The growing awareness of our need to conserve the resources handed to us by mother nature, however, has increased the number of water saving gadgets on the market. It's time to encompass these gadgets into our lives and put us Brits back on the water saving map. Click on the image below to start our gallery of the best new gadgets around.

There seem to be few Londoners left who still battle with public transport and are yet to be converted to the cycling revolution. Either they feel that work is a little 'too far' to arrive there solely on their own steam or they believe that getting on a bike is certainly going to end with them arriving at work a sweating heap or, worse, with a broken limb.

Technological development serves yet again to convert the unconvertible with the 'electric' bike. From now on that burdensome hill can be conquered without groaning through flaming thighs, by switching on the electrics allowing you to scoot up with ease. The easier, more effortless electric cycle allows you to roll up to work sweat free and smelling fresh.

It's also apparently safer to travel by electric rather than pedal bike, although I'm not sure I fully follow the logic here. Either way, if you think the electric bike is for you, check out these options.

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orange power wellies1.jpgI thought this was an April Fool. But seemingly not, given we are half way through June. Orange really has developed a mobile phone charging device for your wellies.

Billed as perfect for this weekend's Glastonbury festival (handy given your mobile phone normally runs out of charge after a few hours of texting/phoning your mates to find out where they are) it apparently works by converting the heat from your feet into electric current.

Twelve hours of stomping through the mud will give about 1 hour of charge (not much really), but you can increase it by dancing around because the hotter your feet get the more energy you produce.

Developed in conjunction with Got Wind, the Power Wellies are unfortunately still in prototype form. But you can recharge your devices in the Orange Chill 'n' Charge area. For more information go to www.orange.co.uk/glastonbury

Here's a video featuring a guy from Got Wind explaining how the wellies work. Though after watching it I'm still no clearer whether this is for real or just a wind up.


Name: Infinit Solar Charger Bag

Type: Backback with solar-powered gadget charging technology

Price: £89.99 (Infinit)

As the Summer sun slowly begins to peek through the ever-present layer of British cloud-cover, you're probably looking to head on out, tastelessly displaying your milk bottle legs in a pair of shorts, beer in hand, ready to catch some rays. You'll probably want to bring an MP3 player with you for a few tunes and your mobile to call your mates on too. But what if a technophile's worst nightmare comes true and you suddenly find yourself without any battery power for your many gadgets? Enter the Infinit Solar Charger Bag to save the day.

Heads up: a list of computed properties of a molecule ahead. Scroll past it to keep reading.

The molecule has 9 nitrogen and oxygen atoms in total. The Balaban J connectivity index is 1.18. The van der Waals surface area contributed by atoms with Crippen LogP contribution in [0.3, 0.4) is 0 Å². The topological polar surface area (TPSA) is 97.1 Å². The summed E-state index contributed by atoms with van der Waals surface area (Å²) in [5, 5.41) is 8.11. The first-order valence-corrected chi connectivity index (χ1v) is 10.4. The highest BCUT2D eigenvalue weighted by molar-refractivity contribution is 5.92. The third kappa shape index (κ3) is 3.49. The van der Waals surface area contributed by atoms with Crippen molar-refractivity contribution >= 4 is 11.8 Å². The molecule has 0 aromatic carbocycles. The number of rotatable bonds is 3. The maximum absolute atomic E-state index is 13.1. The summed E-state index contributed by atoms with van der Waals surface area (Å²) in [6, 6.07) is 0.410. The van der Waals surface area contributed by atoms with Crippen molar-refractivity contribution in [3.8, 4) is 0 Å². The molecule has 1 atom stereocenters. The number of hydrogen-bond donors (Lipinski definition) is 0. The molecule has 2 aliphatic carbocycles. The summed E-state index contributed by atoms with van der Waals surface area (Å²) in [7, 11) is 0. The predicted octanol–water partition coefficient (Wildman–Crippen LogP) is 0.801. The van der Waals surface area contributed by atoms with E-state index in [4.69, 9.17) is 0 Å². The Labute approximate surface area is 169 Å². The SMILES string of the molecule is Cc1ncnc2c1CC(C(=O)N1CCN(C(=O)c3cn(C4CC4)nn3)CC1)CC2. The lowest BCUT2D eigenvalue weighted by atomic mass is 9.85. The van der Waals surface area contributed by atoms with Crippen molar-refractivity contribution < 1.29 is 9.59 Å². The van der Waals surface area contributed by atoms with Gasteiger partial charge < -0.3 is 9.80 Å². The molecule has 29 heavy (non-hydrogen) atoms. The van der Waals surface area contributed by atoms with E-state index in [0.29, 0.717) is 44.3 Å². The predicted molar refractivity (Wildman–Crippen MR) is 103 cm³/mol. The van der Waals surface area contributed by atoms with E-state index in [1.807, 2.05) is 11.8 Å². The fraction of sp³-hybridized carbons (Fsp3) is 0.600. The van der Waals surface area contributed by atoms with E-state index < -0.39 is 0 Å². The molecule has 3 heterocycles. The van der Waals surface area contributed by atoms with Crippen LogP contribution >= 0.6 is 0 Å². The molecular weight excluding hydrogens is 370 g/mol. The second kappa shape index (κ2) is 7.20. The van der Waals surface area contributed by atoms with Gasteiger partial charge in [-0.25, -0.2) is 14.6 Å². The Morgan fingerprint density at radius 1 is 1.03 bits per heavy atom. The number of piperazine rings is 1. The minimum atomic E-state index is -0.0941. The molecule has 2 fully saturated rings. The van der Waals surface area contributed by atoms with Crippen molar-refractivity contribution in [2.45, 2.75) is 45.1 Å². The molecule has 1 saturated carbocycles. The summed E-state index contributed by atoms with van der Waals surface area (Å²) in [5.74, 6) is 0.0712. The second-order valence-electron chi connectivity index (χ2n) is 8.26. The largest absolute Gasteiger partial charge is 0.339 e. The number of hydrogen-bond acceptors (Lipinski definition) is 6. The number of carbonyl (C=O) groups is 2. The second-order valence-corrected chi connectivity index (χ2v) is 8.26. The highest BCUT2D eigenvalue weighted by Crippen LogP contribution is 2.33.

The bag features a 2.4w photovoltaic solar panel on its outside to harvest the sun's rays ,which it then stores in a high capacity 2000mAH Li-ion battery, safely stored away in a pouch inside. Detach the battery from the solar panel and you're then free to use its stored energy to power hundreds and hundreds of devices using the myriad included connections. These include anything from a Nintendo DS to an iPhone or TomTom GPS device (click here to view the full list of compatible devices). You can even plug the battery into both the solar panel and the gadget to be charged at the same time, giving you continuous power providing you stay in quite strong sunlight. The battery can also be pre-charged from a mains supply if you want ready portable energy before you leave the house.


It's a great, green way to stay charged while on the go, and requires very little fuss to attach the many compatible devices it's capable of powering. The battery itself has a great capacity, offering roughly enough power to charge an iPhone twice-over when it has maximum solar power stored. Charging the battery is not always a smooth process though; the length of time it takes to fully power up the battery is very dependant on the amount of sunlight you expose the solar panel to. On a day of bright weather it hit maximum capacity within a reasonable 8 hours, but on a dark, wet, overcast day it was closer to 11 or 12 hours, give or take. It's also worth noting that the Infinit Solar Charger Bags currently don't support charging abilities for laptops or netbooks, though Infinit have suggested this will be on the way in later designs.